Navigating the world’s largest metropolis—home to almost 13 million people—can be a daunting prospect for visitors. Tokyo’s maze of neighborhoods seems to offer up every imaginable sight and sound—some of them cacophonous and modern (speeding bullet trains; herds of hurrying, be-suited businessmen; bizarrely futuristic toilets), and some of them ancient (centuries-old shrines and temples; the waddling combat of sumo wrestlers). The trick here is to explore one enclave at a time; for instance, starting in Ginza or Shibuya for shopping, then heading to Shinjuku or Roppongi for nightlife. And if you get lost, just ask for help—Tokyo residents are some of the politest city-dwellers in the world.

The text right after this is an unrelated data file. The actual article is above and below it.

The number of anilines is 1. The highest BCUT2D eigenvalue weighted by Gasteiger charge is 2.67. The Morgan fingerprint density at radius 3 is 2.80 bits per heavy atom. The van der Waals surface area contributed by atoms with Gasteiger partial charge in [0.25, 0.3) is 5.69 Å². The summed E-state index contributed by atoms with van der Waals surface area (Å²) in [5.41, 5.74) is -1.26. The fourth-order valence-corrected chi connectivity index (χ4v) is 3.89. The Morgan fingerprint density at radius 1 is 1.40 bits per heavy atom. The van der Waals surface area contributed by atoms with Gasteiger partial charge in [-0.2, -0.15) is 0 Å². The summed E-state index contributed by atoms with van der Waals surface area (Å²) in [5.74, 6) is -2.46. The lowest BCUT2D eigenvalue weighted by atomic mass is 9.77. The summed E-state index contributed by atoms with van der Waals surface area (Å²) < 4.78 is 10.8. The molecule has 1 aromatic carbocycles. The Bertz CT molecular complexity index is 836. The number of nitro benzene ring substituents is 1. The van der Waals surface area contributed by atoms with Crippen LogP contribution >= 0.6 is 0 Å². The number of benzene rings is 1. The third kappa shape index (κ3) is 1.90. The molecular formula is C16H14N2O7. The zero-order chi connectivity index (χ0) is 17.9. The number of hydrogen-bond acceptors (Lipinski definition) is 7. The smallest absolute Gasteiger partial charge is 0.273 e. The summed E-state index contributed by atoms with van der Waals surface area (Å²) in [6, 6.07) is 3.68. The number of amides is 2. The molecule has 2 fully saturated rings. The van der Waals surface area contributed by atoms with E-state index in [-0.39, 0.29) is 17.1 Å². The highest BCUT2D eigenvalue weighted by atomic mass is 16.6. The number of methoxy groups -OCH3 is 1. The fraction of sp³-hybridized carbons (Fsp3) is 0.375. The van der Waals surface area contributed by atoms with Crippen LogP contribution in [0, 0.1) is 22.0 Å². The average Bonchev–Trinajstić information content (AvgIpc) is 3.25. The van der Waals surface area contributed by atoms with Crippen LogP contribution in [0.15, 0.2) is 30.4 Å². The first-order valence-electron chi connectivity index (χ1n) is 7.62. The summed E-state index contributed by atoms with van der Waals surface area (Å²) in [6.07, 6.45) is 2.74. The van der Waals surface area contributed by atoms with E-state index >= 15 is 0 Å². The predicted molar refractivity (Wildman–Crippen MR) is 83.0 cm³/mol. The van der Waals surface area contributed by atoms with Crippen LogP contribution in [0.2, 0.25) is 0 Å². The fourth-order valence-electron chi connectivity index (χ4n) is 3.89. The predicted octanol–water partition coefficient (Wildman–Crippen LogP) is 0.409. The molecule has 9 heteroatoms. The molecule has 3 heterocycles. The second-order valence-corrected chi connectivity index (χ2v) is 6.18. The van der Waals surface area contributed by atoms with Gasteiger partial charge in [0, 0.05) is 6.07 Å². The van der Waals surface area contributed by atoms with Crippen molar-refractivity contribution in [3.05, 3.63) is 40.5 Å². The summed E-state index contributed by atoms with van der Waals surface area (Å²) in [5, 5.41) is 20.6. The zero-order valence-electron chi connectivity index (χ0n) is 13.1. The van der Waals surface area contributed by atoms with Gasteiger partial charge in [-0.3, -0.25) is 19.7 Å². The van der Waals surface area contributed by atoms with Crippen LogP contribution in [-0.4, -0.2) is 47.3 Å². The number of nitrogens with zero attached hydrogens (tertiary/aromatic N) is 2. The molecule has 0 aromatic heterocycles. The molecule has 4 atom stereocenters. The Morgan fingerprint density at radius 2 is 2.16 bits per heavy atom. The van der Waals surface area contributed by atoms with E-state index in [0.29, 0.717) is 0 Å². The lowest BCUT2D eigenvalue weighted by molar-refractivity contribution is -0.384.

- An afternoon wander through the city’s most peaceful oasis, Meiji Jingu in the Shibuya district—where a gorgeous Shinto shrine is surrounded by 175 acres of forest, gardens, and walking paths. (If you’re a morning person, substitute a visit to Tokyo’s oldest shrine, Sensoji, before it fills with crowds.)
- Diving into Tokyo’s unique, fantastical culinary offerings—either by visiting the legendary fish stalls in Tsukiji, tasting local delicacies at Isetan Depachika, sampling libations at a sake seminar, or digging into street-food staples like yakitori and ramen.
- Embracing the city’s wild (sometimes just plain weird) youth culture, from Harajuku’s mod-Goth Lolitas to the manga shops and “maid cafes” of Akihabara.